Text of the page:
"There is no such thing as a problem child. There is a problem parent. "Dr Anuradha Oberoi, Child Psychologist.
A diamond is mined, cut to size and polished to become a dazzling, often high-priced
treasure. Sometimes it is chipped in the refining process; then it suffers from loss of brilliance and value. Parenting follows a similar process. When a couple get their first child(that bundle of joy), the mining process starts. They pamper the child with gifts and affection. At that time they do not know what 'tough love' means. Lapses, one after another, pile up. Such experiences leave the parents exhausted, but wiser. Cutting the diamond to size has begun. Years later, after much hard work, repentance and reform, the diamond begins to take on a glow. Parenting is then coming into its own, through hard won experience. However if the learning process goes wrong, parents are devastated - they have lost the glow they should have had. How does this happen?
Some parents learn fast; others learn slowly, refusing to benefit from the experiences of parents they know and watch. A few shuffle their priorities and form habits which harm children. For example: some parents, despite their avowed concern for children, forsake them to grandparents, baby-sitters or fancy day-care-centers, in the name of their careers, which they believe cannot be comprised. They are eager to provide children with greater financial security, expecting that money will provide the answer to all questions, the solution to all problems. Only later they discover how wrong they were. A few others have their pet passions: partying, gambling, drinking, hanging out with 'friends', listening to their favorite music and watching TV for long hours.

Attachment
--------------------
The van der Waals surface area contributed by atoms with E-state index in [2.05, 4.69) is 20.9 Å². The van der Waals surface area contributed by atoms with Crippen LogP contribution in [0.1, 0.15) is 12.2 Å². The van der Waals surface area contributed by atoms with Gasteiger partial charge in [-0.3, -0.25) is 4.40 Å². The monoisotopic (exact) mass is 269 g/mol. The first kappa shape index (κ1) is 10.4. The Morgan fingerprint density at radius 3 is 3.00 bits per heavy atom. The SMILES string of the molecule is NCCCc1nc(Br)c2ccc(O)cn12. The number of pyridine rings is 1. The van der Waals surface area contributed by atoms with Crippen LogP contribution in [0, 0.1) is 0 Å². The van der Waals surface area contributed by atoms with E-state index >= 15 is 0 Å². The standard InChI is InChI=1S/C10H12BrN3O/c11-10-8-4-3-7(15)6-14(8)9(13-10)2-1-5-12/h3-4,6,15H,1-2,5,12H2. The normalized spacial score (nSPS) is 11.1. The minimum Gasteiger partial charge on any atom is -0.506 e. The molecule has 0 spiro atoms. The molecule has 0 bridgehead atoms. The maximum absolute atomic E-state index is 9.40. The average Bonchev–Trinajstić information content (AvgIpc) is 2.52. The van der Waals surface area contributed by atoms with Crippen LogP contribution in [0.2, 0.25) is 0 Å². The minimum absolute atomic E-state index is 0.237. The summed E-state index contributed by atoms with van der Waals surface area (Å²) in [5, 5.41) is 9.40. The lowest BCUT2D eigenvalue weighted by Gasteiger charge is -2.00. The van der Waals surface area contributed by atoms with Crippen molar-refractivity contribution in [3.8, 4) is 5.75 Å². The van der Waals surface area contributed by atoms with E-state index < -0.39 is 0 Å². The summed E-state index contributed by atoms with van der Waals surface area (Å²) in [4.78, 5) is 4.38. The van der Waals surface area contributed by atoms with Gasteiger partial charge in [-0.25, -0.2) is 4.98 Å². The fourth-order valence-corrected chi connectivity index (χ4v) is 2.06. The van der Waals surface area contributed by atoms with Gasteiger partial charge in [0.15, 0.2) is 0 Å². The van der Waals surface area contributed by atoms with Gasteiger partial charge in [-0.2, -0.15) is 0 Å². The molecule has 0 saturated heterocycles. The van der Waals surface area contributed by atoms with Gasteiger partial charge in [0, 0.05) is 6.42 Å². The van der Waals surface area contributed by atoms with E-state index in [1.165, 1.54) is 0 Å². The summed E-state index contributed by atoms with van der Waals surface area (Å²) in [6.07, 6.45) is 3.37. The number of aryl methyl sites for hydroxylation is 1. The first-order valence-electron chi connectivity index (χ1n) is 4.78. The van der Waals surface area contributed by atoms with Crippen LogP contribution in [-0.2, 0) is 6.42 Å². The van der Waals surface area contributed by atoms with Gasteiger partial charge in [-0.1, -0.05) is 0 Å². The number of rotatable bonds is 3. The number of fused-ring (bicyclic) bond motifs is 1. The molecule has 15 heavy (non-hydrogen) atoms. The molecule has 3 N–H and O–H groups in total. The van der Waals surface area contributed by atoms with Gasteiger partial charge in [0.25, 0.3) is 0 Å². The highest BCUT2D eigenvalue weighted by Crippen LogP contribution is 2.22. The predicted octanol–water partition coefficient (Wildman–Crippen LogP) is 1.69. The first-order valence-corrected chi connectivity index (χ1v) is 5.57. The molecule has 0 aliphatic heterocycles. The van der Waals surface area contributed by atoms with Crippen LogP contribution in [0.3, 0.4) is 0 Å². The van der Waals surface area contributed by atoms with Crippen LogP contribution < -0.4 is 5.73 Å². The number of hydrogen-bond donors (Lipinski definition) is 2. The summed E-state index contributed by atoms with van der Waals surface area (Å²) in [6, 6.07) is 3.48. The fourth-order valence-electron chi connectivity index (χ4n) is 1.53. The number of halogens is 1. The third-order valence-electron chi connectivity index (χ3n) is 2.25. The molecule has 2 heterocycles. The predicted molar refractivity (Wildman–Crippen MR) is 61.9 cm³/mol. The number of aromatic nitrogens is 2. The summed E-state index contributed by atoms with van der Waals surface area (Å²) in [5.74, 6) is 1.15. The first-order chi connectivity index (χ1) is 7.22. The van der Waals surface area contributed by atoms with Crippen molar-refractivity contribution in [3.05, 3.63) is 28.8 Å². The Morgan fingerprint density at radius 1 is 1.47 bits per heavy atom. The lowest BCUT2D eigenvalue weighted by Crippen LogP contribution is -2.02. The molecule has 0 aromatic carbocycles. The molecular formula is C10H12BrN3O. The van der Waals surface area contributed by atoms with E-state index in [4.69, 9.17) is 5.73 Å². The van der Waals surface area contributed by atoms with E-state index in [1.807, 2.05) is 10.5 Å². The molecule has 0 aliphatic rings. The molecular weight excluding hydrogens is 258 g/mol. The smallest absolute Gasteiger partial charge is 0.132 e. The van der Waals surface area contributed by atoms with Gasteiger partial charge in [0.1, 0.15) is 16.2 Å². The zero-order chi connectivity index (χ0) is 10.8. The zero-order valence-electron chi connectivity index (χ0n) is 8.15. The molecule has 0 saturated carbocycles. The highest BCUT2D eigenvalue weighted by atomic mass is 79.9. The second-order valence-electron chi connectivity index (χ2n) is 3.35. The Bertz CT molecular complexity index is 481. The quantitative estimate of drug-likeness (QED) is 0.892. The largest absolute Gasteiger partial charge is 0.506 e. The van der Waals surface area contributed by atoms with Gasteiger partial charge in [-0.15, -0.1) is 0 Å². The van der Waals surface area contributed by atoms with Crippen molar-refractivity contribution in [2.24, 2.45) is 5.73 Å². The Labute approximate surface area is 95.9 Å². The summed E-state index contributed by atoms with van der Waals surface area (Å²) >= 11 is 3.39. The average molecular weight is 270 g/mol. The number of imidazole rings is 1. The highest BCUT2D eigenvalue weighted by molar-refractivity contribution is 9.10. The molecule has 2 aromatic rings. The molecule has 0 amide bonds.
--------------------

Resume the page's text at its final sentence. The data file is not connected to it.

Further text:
Attending to the needs of children, then becomes a spare-time activity, or an act of relegating responsibility to domestic help. Such parents feel guilty and try to over-compensate their children, indulging them with gifts and concessions. They think that such 'gestures of love' will earn for them the 'affection' of their children. Spouses even compete in playing 'benefactor', hoping to polarize the attention of the children in his/her direction. In time they find out, to their dismay, that they received only 'lip-service' from children who manipulated them to gain favor after favor. The gap between spouses widens; slowly they lose control over themselves, the children and the whole family. In agony they ask: "Why did this happen to us? We gave the children all that they wanted". Very late, they realize that love cannot be purchased.
Why do well-meaning parents end up disappointed? Dr Anuradha Oberoi's words at the top of this post offer an answer.It is a sledge-hammer blow to parents who really want to succeed in parenting, yet fail.In humility, if parents accept that part of the blame rests with them (and not look for excuses), the obvious question is: How do we improve the quality of parenting?